Halal certified and vegetarian friendly, it is certainly a viable option for those seeking Indian cuisine in JB.
More information about Spice Villa is available on their FB Page.
The Istana Bukit Serene –
Since we had been very good and had eaten up our dinner without fuss :-D, we were promised a view of the Sultan’s Palace.
The Istana Bukit Serene is the palace of the Sultan of Johor and is one of the most famous landmarks and tourist attractions in Johor. The large arch at the entrance bears a replica of the Sultan’s crown and glitters in the illumination of the night.
There is a wide esplanade in front of the gates, with fountains and colored lights that dress up the decor and people come in the evenings to gaze at the beautiful illumination and enjoy the breeze.
Vendors blow bubbles that shimmer with multi hued reflections and the place is filled with families and tourists clicking pictures and marvelling at the grandeur.
However, the actual palace is off limits for security reasons. One cannot get past the main gates and has to be satisfied with whatever glimpse is possible from afar.
After enjoying the sights and lights of the palace and the relatively cool breeze of the evening, it was time to get to our hotel.
Trove Hotel –
Being a large city, JB has several stay options for a range of budgets right from modest hotels to Air BnB villas.
Our hotel was the centrally located Trove Johor Bahru at Jalan Dato Abdullah Tahir, 80300, JB. This is one of the hotels from the bouquet of Care Luxury Hotels.
More information about the Trove Hotel, JB can be found at their website.
Exhibiting 5 different themes based on characteristic hallmarks of the history and heritage of Johor, the various rooms bear symbols of the local aura in the form of murals, bed covers, room colors and other decor.
The different concepts are Local love – a tribute to the local art and heritage, Straits affair – signifying Johor as an ancient trading port, Into the woods – symbolizing Johor’s natural heritage, Fun with geometry – featuring traditional motifs and designs of Johor with a modern twist and the last one which is called Precious Moments – suites that are reminiscent of Johor’s luxury.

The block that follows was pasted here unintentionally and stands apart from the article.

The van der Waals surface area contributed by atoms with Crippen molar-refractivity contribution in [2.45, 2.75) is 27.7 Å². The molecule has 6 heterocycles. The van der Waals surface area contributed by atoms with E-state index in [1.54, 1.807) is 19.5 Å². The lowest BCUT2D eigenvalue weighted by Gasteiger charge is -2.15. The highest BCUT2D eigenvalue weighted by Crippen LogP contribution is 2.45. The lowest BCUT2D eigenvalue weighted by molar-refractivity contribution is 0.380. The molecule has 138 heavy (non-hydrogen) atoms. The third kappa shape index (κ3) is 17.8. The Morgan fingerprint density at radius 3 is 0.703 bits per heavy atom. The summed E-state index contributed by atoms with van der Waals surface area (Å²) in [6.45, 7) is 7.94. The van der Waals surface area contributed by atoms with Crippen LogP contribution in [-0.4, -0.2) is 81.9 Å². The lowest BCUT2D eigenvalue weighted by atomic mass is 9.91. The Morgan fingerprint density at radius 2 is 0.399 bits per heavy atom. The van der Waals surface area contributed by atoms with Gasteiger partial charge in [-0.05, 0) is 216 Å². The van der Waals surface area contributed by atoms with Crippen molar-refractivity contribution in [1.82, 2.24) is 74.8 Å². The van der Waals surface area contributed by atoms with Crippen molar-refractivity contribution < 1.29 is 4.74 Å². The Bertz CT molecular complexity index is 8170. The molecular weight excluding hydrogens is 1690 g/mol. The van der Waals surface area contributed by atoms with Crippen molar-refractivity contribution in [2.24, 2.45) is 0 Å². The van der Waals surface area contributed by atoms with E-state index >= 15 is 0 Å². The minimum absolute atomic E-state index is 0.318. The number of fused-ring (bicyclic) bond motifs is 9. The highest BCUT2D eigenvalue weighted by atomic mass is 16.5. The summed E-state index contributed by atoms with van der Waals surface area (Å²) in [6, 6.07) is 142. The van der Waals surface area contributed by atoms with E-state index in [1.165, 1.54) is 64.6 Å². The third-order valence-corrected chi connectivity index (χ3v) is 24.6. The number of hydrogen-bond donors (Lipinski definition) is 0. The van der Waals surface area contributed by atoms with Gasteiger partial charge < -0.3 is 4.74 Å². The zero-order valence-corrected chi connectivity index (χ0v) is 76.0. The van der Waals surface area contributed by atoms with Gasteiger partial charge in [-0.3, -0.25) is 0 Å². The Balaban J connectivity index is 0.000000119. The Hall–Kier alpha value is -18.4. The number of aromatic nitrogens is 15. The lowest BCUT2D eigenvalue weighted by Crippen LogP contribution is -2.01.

My room was themed on Local love which was very apt for a person like me who believes in the importance of experiencing the local wherever I go.
The rooms are also equipped with the usual TV, air conditioning, mini bar, Ironing facilities, alkaline water dispenser, safe etc,
The charm of this hotel lies in the rooms facing the Johor Straits, where one can revel in the views of Singapore across the waters.
The sunrise over the 2 neighboring countries, reflecting in the glimmering ribbon of the straits in between, is a sight to be recorded as one of life’s unique moments.
The all day dining Lada and Clove restaurant on the 8th floor was where we had our breakfast the next day. This was quite a substantial affair with Western options as well as local dishes like Roti canai, Noodle soup, Nasi Lemak etc.
I have pictures of the roti canai and a seafood soup as the only proof of what I ate because all the eating I had been doing, had quite confused me by then 😀
We checked out after the meal, to continue onto Day 5 of our Malaysian adventure. Stay with me as I take you to Desaru.
More information about Tourism Malaysia is available at –
For more pictures see My Facebook – Malaysia Food Trail-Part 4-Johor Bahru Also catch me on My Facebook, My Facebook page, My Twitter and My Instagram
Please Note – I visited Malaysia and embarked on the food trail, on the invitation of the Tourism Malaysia, which sponsored my flights, stay and related activities and I thank them for the same. The narrative is based on the inputs that I received from various sources as well as my own experiences.
Apr 15th-20th, 2019